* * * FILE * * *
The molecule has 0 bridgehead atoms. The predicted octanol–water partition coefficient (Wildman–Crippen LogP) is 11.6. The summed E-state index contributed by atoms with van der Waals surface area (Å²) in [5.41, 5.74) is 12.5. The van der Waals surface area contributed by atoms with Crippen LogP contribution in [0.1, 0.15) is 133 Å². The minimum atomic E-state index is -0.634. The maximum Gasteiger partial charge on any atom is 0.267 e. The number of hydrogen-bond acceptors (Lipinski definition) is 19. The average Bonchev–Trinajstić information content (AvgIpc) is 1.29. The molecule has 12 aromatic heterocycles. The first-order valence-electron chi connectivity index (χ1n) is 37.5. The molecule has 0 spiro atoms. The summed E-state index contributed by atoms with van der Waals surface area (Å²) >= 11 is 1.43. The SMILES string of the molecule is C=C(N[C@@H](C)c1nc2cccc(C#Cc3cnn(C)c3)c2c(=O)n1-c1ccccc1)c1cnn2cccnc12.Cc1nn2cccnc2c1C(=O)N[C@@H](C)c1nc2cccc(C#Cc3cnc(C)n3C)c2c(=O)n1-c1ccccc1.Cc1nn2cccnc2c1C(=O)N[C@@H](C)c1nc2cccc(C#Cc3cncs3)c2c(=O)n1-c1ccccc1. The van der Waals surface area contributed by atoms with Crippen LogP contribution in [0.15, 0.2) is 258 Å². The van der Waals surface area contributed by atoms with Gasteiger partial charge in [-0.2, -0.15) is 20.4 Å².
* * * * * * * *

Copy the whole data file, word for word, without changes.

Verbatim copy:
The molecule has 0 bridgehead atoms. The predicted octanol–water partition coefficient (Wildman–Crippen LogP) is 11.6. The summed E-state index contributed by atoms with van der Waals surface area (Å²) in [5.41, 5.74) is 12.5. The van der Waals surface area contributed by atoms with Crippen LogP contribution in [0.1, 0.15) is 133 Å². The minimum atomic E-state index is -0.634. The maximum Gasteiger partial charge on any atom is 0.267 e. The number of hydrogen-bond acceptors (Lipinski definition) is 19. The average Bonchev–Trinajstić information content (AvgIpc) is 1.29. The molecule has 12 aromatic heterocycles. The first-order valence-electron chi connectivity index (χ1n) is 37.5. The molecule has 0 spiro atoms. The summed E-state index contributed by atoms with van der Waals surface area (Å²) >= 11 is 1.43. The SMILES string of the molecule is C=C(N[C@@H](C)c1nc2cccc(C#Cc3cnn(C)c3)c2c(=O)n1-c1ccccc1)c1cnn2cccnc12.Cc1nn2cccnc2c1C(=O)N[C@@H](C)c1nc2cccc(C#Cc3cnc(C)n3C)c2c(=O)n1-c1ccccc1.Cc1nn2cccnc2c1C(=O)N[C@@H](C)c1nc2cccc(C#Cc3cncs3)c2c(=O)n1-c1ccccc1. The van der Waals surface area contributed by atoms with Crippen LogP contribution in [0.15, 0.2) is 258 Å². The van der Waals surface area contributed by atoms with Gasteiger partial charge in [-0.2, -0.15) is 20.4 Å².